Therefore, the surface can be tapered using a second Bézier curve in Taper Object:

In edit mode, you can test the following interesting property of closed and filled 2D curves (to make any closed flat curve filled, simply set Both in the Fill Mode field in the Shape panel). By inserting one curve inside another, a “holed” topology is created. For example, starting from a closed nurbs circle (closed), we just have to insert (as already mentioned in edit mode) another circle and scale it to your liking with the S key, having first selected its control points. The same goes for Bézier curves.

In edit mode, the toolbar displays tools for modifying our curve such as the extrude we have already discussed. Let’s now focus on the excellent Draw tool (the first at the top) that allows us to draw our Bézier curves directly in the 3D view.

The curve can be drawn with a single, prolonged left click of the mouse, or more conveniently using a graphics tablet. The sections of the curve thus created will belong by default to the plane orthogonal to the point of view and passing through the 3D Cursor; but there is a different option that allows us to model the curve on any mesh. Let’s see a practical example by inserting a Bézier curve and a sufficiently detailed UV Sphere (64 Segments for 32 Rings) into our scene. In edit mode, we select and delete all the control points of the Bézier curve (X>Delete Vertices) so we are left with an empty curve; always in edit mode, we start the Draw tool and in the Tool tab of the sidebar menu (N key) we select Surface in the Depth field.

In the Object Data properties context, we set the Resolution Preview U to 24 and then select Full in Fill Mode (default setting). Finally, in the Geometry panel, we give a Bevel>Depth of 0.015 m with 5 resolution (so we can see the 3D shape of our curve). At this point, all we have to do is draw directly in the 3D View on top of the sphere and see the curve adapt to the shape of the mesh. In the image on the bottom right, the result of a curve drawn on the surface using the pressure levels of a graphics tablet is visible. We can also taper the ends of the sections of the curve by inserting different values from zero in Tapers Start/End.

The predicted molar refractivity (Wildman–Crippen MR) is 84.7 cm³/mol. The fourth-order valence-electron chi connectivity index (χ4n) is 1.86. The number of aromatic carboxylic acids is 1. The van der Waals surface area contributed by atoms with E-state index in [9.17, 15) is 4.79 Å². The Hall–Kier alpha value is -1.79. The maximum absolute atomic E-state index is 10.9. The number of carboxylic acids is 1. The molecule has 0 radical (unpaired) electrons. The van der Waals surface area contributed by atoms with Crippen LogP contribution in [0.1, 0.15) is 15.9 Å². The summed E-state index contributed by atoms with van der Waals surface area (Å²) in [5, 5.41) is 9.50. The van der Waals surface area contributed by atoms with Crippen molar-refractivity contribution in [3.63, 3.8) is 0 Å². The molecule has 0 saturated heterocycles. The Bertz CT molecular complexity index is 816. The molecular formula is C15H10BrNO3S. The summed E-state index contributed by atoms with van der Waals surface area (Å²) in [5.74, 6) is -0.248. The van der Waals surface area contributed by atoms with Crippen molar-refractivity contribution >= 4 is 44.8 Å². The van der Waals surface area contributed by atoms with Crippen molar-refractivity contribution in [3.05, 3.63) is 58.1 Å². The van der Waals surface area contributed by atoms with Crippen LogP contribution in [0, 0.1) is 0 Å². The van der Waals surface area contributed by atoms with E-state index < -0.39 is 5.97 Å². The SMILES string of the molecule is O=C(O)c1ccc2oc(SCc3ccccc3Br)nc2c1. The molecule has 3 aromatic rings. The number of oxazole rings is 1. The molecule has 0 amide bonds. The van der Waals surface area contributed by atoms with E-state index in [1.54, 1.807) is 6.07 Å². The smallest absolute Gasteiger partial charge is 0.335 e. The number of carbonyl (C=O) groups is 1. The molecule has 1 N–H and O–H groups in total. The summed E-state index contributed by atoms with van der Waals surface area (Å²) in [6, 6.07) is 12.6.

In the Show Overlay menu, icon you will find at the bottom the box for the Normals option.

By activating it, you will notice that in edit mode the curve has an orientation defined by arrows, which will be useful when we talk about animation.

In a completely analogous way to Nurbs curves, we can begin to experiment with Nurbs surfaces, for which the control points will be the vertices of a three-dimensional matrix rather than belonging to a broken line.

To extend the Nurbs surface, increasing its detail, just select the vertices of one of the outer edges of the control matrix and extrude them with the E key.

Subdivision is possible by selecting all the vertices of the matrix that make up a complete “strip”, from one edge of the matrix to the other, as shown in the images below, or by selecting all the vertices with the A key.

For NURBS surfaces, the parameters of the Shape panel are double the number seen for curves, we will in fact have one for the U division and another called V (also known as UV mapping coordinates). Try to imagine these surfaces as a fabric that you can always “stretch” into a flat shape, in this case with the U and V parameters we will decide the quality of the resolution in its two dimensions. In the same exact way as previously seen we can transform the surface into a mesh, with the degree of approximation set in resolution.

Now let’s see the example of the body of an electric guitar that shows how curves can be a powerful modeling tool, perhaps along with the technique mentioned at the end of the previous paragraph, that is, using a background image in the orthogonal views (some renders of this model are visible in paragraph 4.1).

In the Add>Surface menu, in the header of the 3D View, we also find Bézier and Nurbs surfaces in the form of circles, spheres, cylinders, and toroids, for which the same rules apply as previously explained.